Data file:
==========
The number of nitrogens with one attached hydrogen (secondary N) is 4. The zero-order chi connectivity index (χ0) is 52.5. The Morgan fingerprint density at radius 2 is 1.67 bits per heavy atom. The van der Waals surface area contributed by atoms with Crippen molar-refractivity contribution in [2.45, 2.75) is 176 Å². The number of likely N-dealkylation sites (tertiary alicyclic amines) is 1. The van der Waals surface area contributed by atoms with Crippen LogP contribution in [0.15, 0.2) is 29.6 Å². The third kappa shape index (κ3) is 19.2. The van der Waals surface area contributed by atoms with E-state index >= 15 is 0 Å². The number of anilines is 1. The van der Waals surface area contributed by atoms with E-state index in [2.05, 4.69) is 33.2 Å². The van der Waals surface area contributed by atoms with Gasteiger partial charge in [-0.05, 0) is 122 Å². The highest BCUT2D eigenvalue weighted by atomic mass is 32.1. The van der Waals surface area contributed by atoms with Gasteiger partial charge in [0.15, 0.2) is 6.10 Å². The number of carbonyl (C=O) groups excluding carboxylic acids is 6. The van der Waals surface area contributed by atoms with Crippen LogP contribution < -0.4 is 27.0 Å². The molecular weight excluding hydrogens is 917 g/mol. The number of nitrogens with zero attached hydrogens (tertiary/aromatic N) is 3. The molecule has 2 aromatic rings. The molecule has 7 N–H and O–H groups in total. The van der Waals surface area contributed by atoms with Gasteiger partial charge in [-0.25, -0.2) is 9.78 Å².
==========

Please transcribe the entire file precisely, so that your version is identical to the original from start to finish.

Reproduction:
The number of nitrogens with one attached hydrogen (secondary N) is 4. The zero-order chi connectivity index (χ0) is 52.5. The Morgan fingerprint density at radius 2 is 1.67 bits per heavy atom. The van der Waals surface area contributed by atoms with Crippen molar-refractivity contribution in [2.45, 2.75) is 176 Å². The number of likely N-dealkylation sites (tertiary alicyclic amines) is 1. The van der Waals surface area contributed by atoms with Crippen LogP contribution in [0.15, 0.2) is 29.6 Å². The third kappa shape index (κ3) is 19.2. The van der Waals surface area contributed by atoms with E-state index >= 15 is 0 Å². The number of anilines is 1. The van der Waals surface area contributed by atoms with E-state index in [2.05, 4.69) is 33.2 Å². The van der Waals surface area contributed by atoms with Gasteiger partial charge in [-0.05, 0) is 122 Å². The highest BCUT2D eigenvalue weighted by atomic mass is 32.1. The van der Waals surface area contributed by atoms with Gasteiger partial charge in [0.15, 0.2) is 6.10 Å². The number of carbonyl (C=O) groups excluding carboxylic acids is 6. The van der Waals surface area contributed by atoms with Crippen LogP contribution < -0.4 is 27.0 Å². The molecular weight excluding hydrogens is 917 g/mol. The number of nitrogens with zero attached hydrogens (tertiary/aromatic N) is 3. The molecule has 2 aromatic rings. The molecule has 7 N–H and O–H groups in total. The van der Waals surface area contributed by atoms with Gasteiger partial charge in [-0.25, -0.2) is 9.78 Å².